Never stop. As your agency-client relationship grows and trust increases, take it upon yourself to introduce the client to new ideas and “boundary-stretchers” that will help with reputation management and interest in the product or service. Take the time to make  a concrete case for new initiatives and push for collaborative brainstorms and other sessions to get all parties to offer up good ideas.

A Journalist’s View: Three Questions From A PR Pro

Rachel Weingarten is a weekly style columnist for and opinion columnist for amNewYork who also freelances for CNN Digital, Fortune, Newsday, USA Today and many others. Rachel is the author of three non-fiction books including Ancient Prayer: Channeling Your Faith 365 Days of the Year.

The most important rule to remember when pitching a freelance writer is…Unlike writers on staff, we tend to have existing ongoing relationships with numerous outlets. Depending on the product, person or project, it’s entirely possible that we can include your client in one or more stories and publications. Once you have an existing relationship with a freelancer, don’t be disappointed if they reject your pitch to one of their outlets; it’s best to be open to different outlets, even they aren’t your initial targets.  For the same reason, always try to offer more than one facet to your pitch. This is a great way to create an ongoing relationship. One more thing, if your contact is a regular contributor or columnist, check to see if they’re still with the publication when you pitch.

As a freelancer, I am typically working on… any number of stories with a workload that might ebb and flow. For instance, I write a weekly column for, am an editorial columnist for amNewYork and contribute to lots of other publications as a freelancer. I also take on new assignments regularly. I do copywriting and marketing copy, so in a given week I could be writing a minimum of two articles and thousands of additional words. Or I might be working on my books while keeping up all of the rest. And during all of this, I also might be researching and interviewing sources for upcoming articles. My writing is a business, and as such I create structure and manage many moving parts. But I also have clients and editors that I love working with, so I’ll happily accept extra assignments from them even during the busiest times- I just try to figure out how to manage my deadlines better.

Sometimes I am at the whim of my editors which means… that I might not be able to predict when a story of mine might run. In fact, I usually have no idea whatsoever when my pieces appear. I usually tell publicists that it’s entirely possible that they’ll see a story before I do. It also means that sometimes stories get killed or sections or product recommendations are cut. And while I value my relationships with publicists, I also realize that I have to smile and accept the decisions of my editors.

That’s right, we all have to smile and accept the decisions of editors!

How Strategic PR Can Support A Successful Exit

Ask any PR or communications professional how to succeed with an investment in strategic public relations, and they will surely ask about goals. The most powerful PR programs are focused on supporting business objectives from product visibility to expansion into new markets. But the right PR plan is also valuable for accelerating a business exit – the good kind, that is.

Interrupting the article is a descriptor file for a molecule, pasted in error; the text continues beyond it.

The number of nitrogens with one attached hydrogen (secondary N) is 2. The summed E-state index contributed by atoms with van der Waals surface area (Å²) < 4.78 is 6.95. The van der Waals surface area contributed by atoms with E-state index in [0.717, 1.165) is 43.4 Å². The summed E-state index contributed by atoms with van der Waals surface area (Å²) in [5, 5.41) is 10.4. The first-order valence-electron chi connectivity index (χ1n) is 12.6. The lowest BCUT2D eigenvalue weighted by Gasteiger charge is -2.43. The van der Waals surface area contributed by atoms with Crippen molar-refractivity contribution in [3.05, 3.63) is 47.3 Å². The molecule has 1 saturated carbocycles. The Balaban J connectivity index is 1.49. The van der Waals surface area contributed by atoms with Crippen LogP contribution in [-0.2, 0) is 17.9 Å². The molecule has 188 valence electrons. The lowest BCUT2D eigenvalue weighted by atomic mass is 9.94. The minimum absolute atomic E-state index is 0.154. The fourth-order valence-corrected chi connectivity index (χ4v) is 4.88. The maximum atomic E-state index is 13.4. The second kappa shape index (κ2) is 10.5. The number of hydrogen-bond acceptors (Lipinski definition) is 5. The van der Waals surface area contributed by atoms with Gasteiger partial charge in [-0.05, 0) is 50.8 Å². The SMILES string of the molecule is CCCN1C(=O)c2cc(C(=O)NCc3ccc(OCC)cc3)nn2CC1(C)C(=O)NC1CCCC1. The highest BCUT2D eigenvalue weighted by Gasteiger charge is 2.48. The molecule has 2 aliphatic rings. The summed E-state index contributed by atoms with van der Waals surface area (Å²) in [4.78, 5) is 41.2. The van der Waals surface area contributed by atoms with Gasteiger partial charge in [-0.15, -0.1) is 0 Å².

Whether it’s a planned public offering, acquisition, merger, or employee buyout, an exit is not only a legitimate reason to invest in public relations, but it’s one situation where the right PR strategy can even help drive a higher valuation for the company.

Some clients are coy about their end game, often due to uncertainty around market conditions or because they don’t want to risk employee anxiety. But it’s often advantageous to make your PR team, whether internal or external, aware of your goal to be positioned for an acquisition or other liquidity event, even in the most general terms. Here are some common examples.

Strategic PR can support a high-value positioning

A just-launched portable ultrasound therapy device called sam® is positioned as the next frontier in “wearable technology.” Handybook, a service that lets you hire a house cleaner through an app, is described as “the Uber for your household chores.” These companies are creating advantageous comparisons to develop a strong positioning. A positioning is more than an elevator speech, and it must be backed with real evidence. But a smart communications approach can help change or expand a company’s identity, which in turn helps build a healthy valuation for the business.
My agency was brought in by a successful email services provider (ESP) who had made smart acquisitions to offer a full range of services in digital marketing. But perception can lag reality, and the client was still known as an ESP by many marketers. Recognizing that a “marketing technology” identity would help grow its business and also build a stronger positioning for an exit, the client and our team worked to create an updated, technology-focused perception. Two years later, the client has recently closed a deal with a Fortune 20 company.

A good PR plan is built to communicate leadership